Six years later, the beaming, fresh Dillon Middle School stands tall, full of sixth, seventh, and eighth grade students, many of whom do not know the history of their school. Assistant principal Walter Jackson did not wish to speak on funding issues because he felt that was something the principal or superintendent could address better, but he did discuss the atmosphere and enhanced learning in the new building.
“We have a clear focus for the future and are getting our students ready for a promising future in the best way we can,” Jackson said.
He also showed his appreciation for the new technology that came along with the building of the school.
“The technology is the way of the future, and the fact that it is used instructionally every day in the classroom is amazing,” Jackson said.
Teachers who have been with Dillon Middle School since before the construction of the new building feel thankful for the new school. Anne Johnson, teacher for gifted and talented students spoke enthusiastically about the technological enhancements of the new building.
“Technology enhances learning,” Johnson said.
She and curriculum specialist Kathi Campbell agreed that receiving new and improved technology in the classrooms gives students the opportunity to experience the world around them, especially since many of them have not had the opportunity to go far from their communities.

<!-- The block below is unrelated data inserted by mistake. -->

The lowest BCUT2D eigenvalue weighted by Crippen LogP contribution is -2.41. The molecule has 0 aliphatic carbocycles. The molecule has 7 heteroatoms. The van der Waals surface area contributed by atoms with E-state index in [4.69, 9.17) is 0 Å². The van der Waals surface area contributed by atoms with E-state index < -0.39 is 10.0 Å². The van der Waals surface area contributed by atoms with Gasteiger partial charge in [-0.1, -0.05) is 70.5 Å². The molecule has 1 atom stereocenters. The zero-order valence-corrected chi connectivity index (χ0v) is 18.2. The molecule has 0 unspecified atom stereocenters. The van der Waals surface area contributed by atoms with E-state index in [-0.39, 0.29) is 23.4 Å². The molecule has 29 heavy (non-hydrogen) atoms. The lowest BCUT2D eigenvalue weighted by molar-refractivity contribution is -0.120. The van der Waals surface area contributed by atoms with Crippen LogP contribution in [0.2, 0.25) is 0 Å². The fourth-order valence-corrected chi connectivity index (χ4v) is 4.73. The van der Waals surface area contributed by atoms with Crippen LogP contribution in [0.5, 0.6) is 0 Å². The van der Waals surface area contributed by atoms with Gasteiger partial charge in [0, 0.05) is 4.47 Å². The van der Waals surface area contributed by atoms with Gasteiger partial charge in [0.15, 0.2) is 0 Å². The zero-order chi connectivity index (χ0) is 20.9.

“They only know the street they live on,” Campbell said, stressing the importance of virtual learning simulators and other new programs that were made possible through federal funding granted to the school.
Though the virtual experiences have played a significant role in students’ learning, a large funding goal is to allow students to take field trips.
“We’re a poverty-stricken district,” Johnson said. “Our kids don’t have twenty dollars to hand out to go here and there.”
This is where virtual learning is useful in districts like Dillon Four where field trips are not always an option.
Hembree and Rogers both noted students near the coastal region of South Carolina often have never even seen the ocean — though many of them live only a few miles from it. Hembree introduced an idea discussed by the education committee of a traveling display of modern-day industry jobs and wildlife simulators to move from school to school in rural areas. This would allow students to have some kind of experience with the world outside of their communities where poverty is high, income is low, and many families struggle day to day.